In the early 1990s some surviving A-6Es were upgraded under SWIP (Systems/Weapons Improvement Program) to enable them to use the latest precision-guided munitions, including AGM-65 Maverick, AGM-84 Harpoon, AGM-84E SLAM, and the AGM-88 HARM anti-radiation missile. After a series of wing-fatigue problems, about 85% of the fleet was fitted with new graphite/epoxy/titanium/aluminum composite wings.

A-6E models totaled 445 aircraft, about 240 of which were converted from earlier A-6A/B/C models.

A-6F and A-6G

As crew members look on, Virginia Governor George Allen (center white vest) helps launch the final VA-34 A-6E Intruder aircraft from the flight deck of aircraft carrier USS George Washington, 1996.

An advanced A-6F Intruder II was proposed in the mid-1980s that would have replaced the Intruder's elderly Pratt & Whitney J52 turbojets with non-afterburning versions of the General Electric F404 turbofan used in the F/A-18 Hornet, providing substantial improvements in both power and fuel economy. The A-6F would have had totally new avionics, including a Norden AN/APQ-173 synthetic aperture radar and multi-function cockpit displays – the APQ-173 would have given the Intruder air-to-air capacity with provision for the AIM-120 AMRAAM. Two additional wing pylons were added, for a total of seven stations.

Although five development aircraft were built, the Navy ultimately chose not to authorize the A-6F, preferring to concentrate on the A-12 Avenger II. This left the service in a quandary when the A-12 was cancelled in 1991.

Grumman proposed a cheaper alternative in the A-6G, which had most of the A-6F's advanced electronics, but retained the existing engines. This, too, was cancelled.

Electronic warfare versions


An electronic warfare/ECM version of the Intruder was developed early in the aircraft's life for the USMC, which needed a new ECM platform to replace its elderly F3D-2Q Skyknights. An EW version of the Intruder, initially designated A2F-1Q and subsequently redesignated EA-6A, first flew on 26 April 1963. It had a Bunker-Ramo AN/ALQ-86 ECM suite, with most electronics contained on the walnut-shaped pod atop the vertical fin. They were theoretically capable of firing the AGM-45 Shrike anti-radiation missile, although they were apparently not used in that role.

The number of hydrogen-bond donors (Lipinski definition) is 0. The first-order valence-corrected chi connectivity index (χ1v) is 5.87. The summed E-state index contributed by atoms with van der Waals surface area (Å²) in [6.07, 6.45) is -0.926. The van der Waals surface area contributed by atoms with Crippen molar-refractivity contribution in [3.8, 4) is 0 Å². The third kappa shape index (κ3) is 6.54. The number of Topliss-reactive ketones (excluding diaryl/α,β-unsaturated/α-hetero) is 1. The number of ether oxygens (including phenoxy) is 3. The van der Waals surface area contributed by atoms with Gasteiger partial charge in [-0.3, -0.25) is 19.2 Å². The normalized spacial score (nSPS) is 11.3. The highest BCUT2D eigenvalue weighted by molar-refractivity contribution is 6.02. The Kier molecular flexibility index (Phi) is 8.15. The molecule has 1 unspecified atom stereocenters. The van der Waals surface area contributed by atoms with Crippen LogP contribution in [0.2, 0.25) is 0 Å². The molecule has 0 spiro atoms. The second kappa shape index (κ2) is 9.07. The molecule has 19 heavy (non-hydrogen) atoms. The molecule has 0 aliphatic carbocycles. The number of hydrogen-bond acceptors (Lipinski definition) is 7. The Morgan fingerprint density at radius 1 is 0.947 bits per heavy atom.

Only 28 EA-6As were built (two prototypes, 15 new-build, and 11 conversions from A-6As), serving with Marine Corps squadrons in Vietnam. It was phased out of front-line service in the mid-1970s, remaining in use in reserve units with the USMC and then the US Navy primarily for training purposes. The last had been retired completely by 1993.

A much more highly specialized derivative of the Intruder was the EA-6B Prowler, a 'stretched' airframe with two additional systems operators, and more comprehensive systems for the electronic warfare and SEAD roles. In total, 170 were produced. The Prowler remains in service as of 2006, replacing the Air Force EF-111A Raven aka "Spark Vark" when the DOD decided to let the Navy handle the electronic warfare mission. It is scheduled to be replaced by the EA-18G Growler Super Hornet variant.

Prowlers have special markings on their nose to distinguish them from other Intruders for purposes of setting up launching catapults.


  • The redesignation of three YA-6As and three A-6As. The six aircraft were modified for special tests


  • One YA-6A aircraft was converted into the EA-6A prototype.


  • The designation of two EA-6B prototypes, which were modified for special test purposes.


  • One EA-6A aircraft was modified for special test purposes.



Several squadrons in both the United States Marine Corps and United States Navy operated the Intruder until its retirement in 1997.

Specifications (A-6E)

Orthographic projection of an A-6 Intruder.

Data from Quest for Performance[3]

General characteristics


S-3A Viking, A-6E Intruder, and an EA-6B Prowler aircraft are parked on the flight deck of the aircraft carrier USS John F. Kennedy (CV-67) during a storm.


18,000 lb (8,170 kg) evenly distributed on five external hardpoints, with options including:

Popular culture

The A-6 Intruder was featured in a 1986 novel by Stephen Coonts called Flight of the Intruder, with a plot line somewhat similar to the book Thud Ridge book about pilots flying into Hanoi restricted by militarily dubious rules of engagement. In 1991, the book was adapted as movie and a flight simulator video game in the early 1990s, as well as the novel's 1995 sequel, The Intruders. An Intruder is seen launching from a carrier deck in most opening credits of the series The West Wing. The air-to-air refueling capabilities of the KA-6D tanker variant were also seen in the film The Final Countdown.

Scale models

The A-6 Intruder is well represented in many plastic scale models by manufacturers such as Hasegawa and Fujimi in both A-6A/E form in various scales, and also as the EA-6B. Many inexpensive die-cast toys have been made by Maisto and other makers. Many are of the EA-6A, which can be distinguished by the large housing on top of the tail fin.


  1. Bill Gunston Modern Air Combat
  2. [1]Flightline - US Military Aircraft Nicknames Compiled by Richard H. Caldwell
  3. Loftin, LK, Jr.. Quest for performance: The evolution of modern aircraft. NASA SP-468. Retrieved on 2006-04-22.

4. Hobson, Chris. Vietnam Air Losses. 2001. ISBN 1-85780-1156

Related content

Related development

Comparable aircraft

Designation sequence

Related lists

External links